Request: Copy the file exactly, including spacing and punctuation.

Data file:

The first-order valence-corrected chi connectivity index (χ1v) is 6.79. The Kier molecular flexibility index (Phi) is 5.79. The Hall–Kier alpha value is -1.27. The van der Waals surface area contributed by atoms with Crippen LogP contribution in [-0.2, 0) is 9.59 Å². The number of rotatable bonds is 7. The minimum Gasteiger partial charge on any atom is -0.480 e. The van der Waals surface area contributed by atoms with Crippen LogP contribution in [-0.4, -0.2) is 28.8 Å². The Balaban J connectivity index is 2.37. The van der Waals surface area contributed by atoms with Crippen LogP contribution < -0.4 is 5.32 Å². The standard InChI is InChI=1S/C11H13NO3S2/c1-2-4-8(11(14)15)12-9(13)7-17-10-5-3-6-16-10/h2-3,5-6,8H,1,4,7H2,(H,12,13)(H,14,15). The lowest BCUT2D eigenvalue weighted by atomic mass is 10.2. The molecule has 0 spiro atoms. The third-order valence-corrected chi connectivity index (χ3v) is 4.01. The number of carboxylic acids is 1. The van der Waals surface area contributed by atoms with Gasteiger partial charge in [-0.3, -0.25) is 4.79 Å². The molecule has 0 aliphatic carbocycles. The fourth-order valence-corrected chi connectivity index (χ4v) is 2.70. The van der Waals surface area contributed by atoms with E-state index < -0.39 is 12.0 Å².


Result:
The first-order valence-corrected chi connectivity index (χ1v) is 6.79. The Kier molecular flexibility index (Phi) is 5.79. The Hall–Kier alpha value is -1.27. The van der Waals surface area contributed by atoms with Crippen LogP contribution in [-0.2, 0) is 9.59 Å². The number of rotatable bonds is 7. The minimum Gasteiger partial charge on any atom is -0.480 e. The van der Waals surface area contributed by atoms with Crippen LogP contribution in [-0.4, -0.2) is 28.8 Å². The Balaban J connectivity index is 2.37. The van der Waals surface area contributed by atoms with Crippen LogP contribution < -0.4 is 5.32 Å². The standard InChI is InChI=1S/C11H13NO3S2/c1-2-4-8(11(14)15)12-9(13)7-17-10-5-3-6-16-10/h2-3,5-6,8H,1,4,7H2,(H,12,13)(H,14,15). The lowest BCUT2D eigenvalue weighted by atomic mass is 10.2. The molecule has 0 spiro atoms. The third-order valence-corrected chi connectivity index (χ3v) is 4.01. The number of carboxylic acids is 1. The van der Waals surface area contributed by atoms with Gasteiger partial charge in [-0.3, -0.25) is 4.79 Å². The molecule has 0 aliphatic carbocycles. The fourth-order valence-corrected chi connectivity index (χ4v) is 2.70. The van der Waals surface area contributed by atoms with E-state index < -0.39 is 12.0 Å².